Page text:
1. Home

How to Ensure Proper Roof Ventilation in Your Attic

Is Your Home Properly Ventilated?

By

Ventilation of Attic Space

Passive ventilation of attic space. Soffit or eave with ridge ventilation in a balanced configuration is shown.

Photo © NRCA (National Roofing Contractor's Association) www.nrca.net
Updated May 23, 2013

Few aspects of your home are as critical to the long-term performance of your roof as the ventilation of the roof and the attic space directly under it. Ever ask yourself "why does my attic smell so musty?" In many cases, the lack of proper ventilation can lead to this musty smell as well as void an asphalt shingle manufacturer's warranty if damage to the roof is a direct result of insufficient ventilation.

Do I Have Enough Ventilation?

Ventilation can be accomplished using various products and techniques. Before we explore how to ventilate an attic space, it is prudent to understand how much ventilation is needed. Ventilation of attic spaces is required by most building codes as well as by roofing material manufacturers and the NRCA (National Roofing Contractors Association. Most building codes require a ratio of 1/150 -- ventilation space to attic floor space. You can also contact your local municipality to check on building code in your area. Let's look at the following example:

  • Mr. Jones has an attic space that measure 23 feet by 48 feet. This yields a total area of 1,104 square feet.

  • Mr. Jones takes this measurement and divides it by 150 for a total of 7.36 square feet of ventilation space that is needed.

  • Mr. Jones must now take this required ventilation space and compare it against his total ventilation that he currently has for his attic space.

Venting an Attic Space

There are many different options available to provide adequate ventilation to your attic space. As with any array of products there is no one solution that works best for all situations. A careful comparison of all options is suggested before choosing a final solution to install. The following is a list of options for installing ventilation into a residential attic space:

  • Ridge Vent -- A ridge vent is a ventilation strip that is placed along the ridge line of the home. Prior to installing the ridge vent, a 1" wide strip of roof decking is cut out along both sides of the ridge line to allow for air movement through the vent. It is important that air movement occurs and is not impeded by any framing members of the home.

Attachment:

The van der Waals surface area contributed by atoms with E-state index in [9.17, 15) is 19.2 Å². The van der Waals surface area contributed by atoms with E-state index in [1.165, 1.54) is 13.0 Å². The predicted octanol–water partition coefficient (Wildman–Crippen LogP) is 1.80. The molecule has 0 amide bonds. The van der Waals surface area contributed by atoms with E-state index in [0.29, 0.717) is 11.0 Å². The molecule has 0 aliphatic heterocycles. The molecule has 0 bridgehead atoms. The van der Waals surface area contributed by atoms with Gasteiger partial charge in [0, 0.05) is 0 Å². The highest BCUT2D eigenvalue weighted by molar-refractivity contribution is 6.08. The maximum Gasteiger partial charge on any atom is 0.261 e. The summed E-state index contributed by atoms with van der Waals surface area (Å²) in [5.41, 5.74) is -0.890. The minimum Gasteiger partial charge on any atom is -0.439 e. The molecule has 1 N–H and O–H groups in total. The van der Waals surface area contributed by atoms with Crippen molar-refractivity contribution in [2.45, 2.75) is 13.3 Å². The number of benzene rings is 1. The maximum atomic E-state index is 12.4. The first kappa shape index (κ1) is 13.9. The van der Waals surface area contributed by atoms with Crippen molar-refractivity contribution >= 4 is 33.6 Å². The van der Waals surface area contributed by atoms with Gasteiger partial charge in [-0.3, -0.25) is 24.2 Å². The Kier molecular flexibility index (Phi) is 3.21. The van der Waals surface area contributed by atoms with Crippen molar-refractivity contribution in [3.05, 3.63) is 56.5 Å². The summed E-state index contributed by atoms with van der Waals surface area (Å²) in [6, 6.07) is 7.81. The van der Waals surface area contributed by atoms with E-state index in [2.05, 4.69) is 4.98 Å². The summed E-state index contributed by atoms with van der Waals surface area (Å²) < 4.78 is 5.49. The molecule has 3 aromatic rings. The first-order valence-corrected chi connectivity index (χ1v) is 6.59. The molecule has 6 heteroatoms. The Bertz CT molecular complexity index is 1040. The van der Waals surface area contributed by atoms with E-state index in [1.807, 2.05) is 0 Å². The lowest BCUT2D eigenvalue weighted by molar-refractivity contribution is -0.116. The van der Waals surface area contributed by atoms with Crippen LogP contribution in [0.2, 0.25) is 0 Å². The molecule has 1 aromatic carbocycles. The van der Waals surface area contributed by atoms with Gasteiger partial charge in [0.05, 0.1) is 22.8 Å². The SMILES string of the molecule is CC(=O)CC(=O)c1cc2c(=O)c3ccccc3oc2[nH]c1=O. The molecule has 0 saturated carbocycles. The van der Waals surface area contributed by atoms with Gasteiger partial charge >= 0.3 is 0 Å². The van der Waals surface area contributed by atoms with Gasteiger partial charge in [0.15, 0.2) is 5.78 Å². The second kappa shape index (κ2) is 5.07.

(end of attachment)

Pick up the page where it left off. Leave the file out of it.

• Soffit Vents/Insulation Baffles -- An important part of installing any system of ventilation into your roof system is to make sure that there is a point of entry and a point of exit for air flow. It is important that as a homeowner that you review the soffit areas of the home for soffit vents. The soffit vents allows convective air movement from the soffits of the residence to the ridge vent. In addition, insulation baffles must be installed at the point where the attic floor meets the roof line to prevent the attic insulation from migrating into the cavities and restricting the airflow from the soffit vents.

  • Whole House Fans/Powered Attic Fans -- Fans and vents may be installed on the roof system that will draw the air out of the attic space and exhaust it to the exterior. These fans may be controlled with a switch or a thermostat which detects heat build-up in the attic space and automatically exhausts the attic space. There are solar powered options available that should be considered depending upon the location of the fan and the home.

  • Gable Vents -- These vents are installed in the gable ends of the home or building. They are normally louvered vents that allow air to be drawn out of the attic space, but prevent moisture from rain and snow from blowing back into the home.

  • Other Options -- There are various other options that can be installed depending upon the construction of the home. These include louvered dormers, mushroom vents and other options that allow targeted areas of the attic space to be ventilated.

Calculating Ventilation Requirements

Let’s return to the example of Mr. Jones. He has calculated that he needs 7.36 square feet of ventilation space for his attic.

His next step is to calculate the total amount of ventilation that he has in his attic. His home is 48 feet long and has a ridge vent that measures 46 feet. The ridge vent is cut back 1” on either side of the ridge line which yields a total area of 7.67 square feet of ventilation. Mr. Jones has adequate ventilation along the ridge to ventilate the attic space.

However, he is not finished yet. He now must look for ventilation through the soffit areas to create the cross ventilation required to maximize the efficiency of his ridge vent. In his examination he realizes that his soffits are solid wood and do not provide any ventilation. As a result, Mr. Jones must install soffit vents. In addition, he must examine the insulation at the location where the attic floor meets the roof rafters to ensure that there is adequate air flow and that the soffit vents are not obstructed.

Closing

Ventilation is important to many different aspects of the home. The comfort of the homeowner, the life expectancy of the roof and the performance of the heating and air conditioning systems can all be affected by the lack of ventilation throughout the structure.

©2014 About.com. All rights reserved.